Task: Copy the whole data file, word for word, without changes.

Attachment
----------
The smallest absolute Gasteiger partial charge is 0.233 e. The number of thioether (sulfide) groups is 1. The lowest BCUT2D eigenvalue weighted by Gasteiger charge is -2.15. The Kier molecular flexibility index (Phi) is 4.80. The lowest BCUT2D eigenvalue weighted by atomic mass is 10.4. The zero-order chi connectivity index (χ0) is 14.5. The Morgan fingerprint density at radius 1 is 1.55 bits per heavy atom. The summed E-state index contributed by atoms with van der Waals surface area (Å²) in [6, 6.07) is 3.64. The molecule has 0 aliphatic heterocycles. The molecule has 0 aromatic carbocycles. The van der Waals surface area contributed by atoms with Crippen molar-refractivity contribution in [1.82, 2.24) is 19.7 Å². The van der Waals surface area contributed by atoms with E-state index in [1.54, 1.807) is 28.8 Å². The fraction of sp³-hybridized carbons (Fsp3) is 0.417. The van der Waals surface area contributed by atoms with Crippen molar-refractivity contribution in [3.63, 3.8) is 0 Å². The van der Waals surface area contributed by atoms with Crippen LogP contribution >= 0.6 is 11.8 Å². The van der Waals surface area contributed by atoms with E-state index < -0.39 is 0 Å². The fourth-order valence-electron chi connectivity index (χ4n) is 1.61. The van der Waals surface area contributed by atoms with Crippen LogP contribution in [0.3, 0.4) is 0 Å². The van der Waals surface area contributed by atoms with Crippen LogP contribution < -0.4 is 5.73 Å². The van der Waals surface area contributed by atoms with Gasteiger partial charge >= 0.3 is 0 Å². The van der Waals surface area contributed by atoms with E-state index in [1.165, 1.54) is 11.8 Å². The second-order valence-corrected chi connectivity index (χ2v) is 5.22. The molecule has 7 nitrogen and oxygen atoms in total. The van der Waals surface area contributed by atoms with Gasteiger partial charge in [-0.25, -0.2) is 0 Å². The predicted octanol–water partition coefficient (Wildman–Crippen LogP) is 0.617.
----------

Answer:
The smallest absolute Gasteiger partial charge is 0.233 e. The number of thioether (sulfide) groups is 1. The lowest BCUT2D eigenvalue weighted by Gasteiger charge is -2.15. The Kier molecular flexibility index (Phi) is 4.80. The lowest BCUT2D eigenvalue weighted by atomic mass is 10.4. The zero-order chi connectivity index (χ0) is 14.5. The Morgan fingerprint density at radius 1 is 1.55 bits per heavy atom. The summed E-state index contributed by atoms with van der Waals surface area (Å²) in [6, 6.07) is 3.64. The molecule has 0 aliphatic heterocycles. The molecule has 0 aromatic carbocycles. The van der Waals surface area contributed by atoms with Crippen molar-refractivity contribution in [1.82, 2.24) is 19.7 Å². The van der Waals surface area contributed by atoms with E-state index in [1.54, 1.807) is 28.8 Å². The fraction of sp³-hybridized carbons (Fsp3) is 0.417. The van der Waals surface area contributed by atoms with Crippen molar-refractivity contribution in [3.63, 3.8) is 0 Å². The van der Waals surface area contributed by atoms with Crippen LogP contribution >= 0.6 is 11.8 Å². The van der Waals surface area contributed by atoms with E-state index < -0.39 is 0 Å². The fourth-order valence-electron chi connectivity index (χ4n) is 1.61. The van der Waals surface area contributed by atoms with Crippen LogP contribution in [0.3, 0.4) is 0 Å². The van der Waals surface area contributed by atoms with Crippen LogP contribution < -0.4 is 5.73 Å². The van der Waals surface area contributed by atoms with Gasteiger partial charge >= 0.3 is 0 Å². The van der Waals surface area contributed by atoms with E-state index in [1.165, 1.54) is 11.8 Å². The second-order valence-corrected chi connectivity index (χ2v) is 5.22. The molecule has 7 nitrogen and oxygen atoms in total. The van der Waals surface area contributed by atoms with Gasteiger partial charge in [-0.25, -0.2) is 0 Å². The predicted octanol–water partition coefficient (Wildman–Crippen LogP) is 0.617.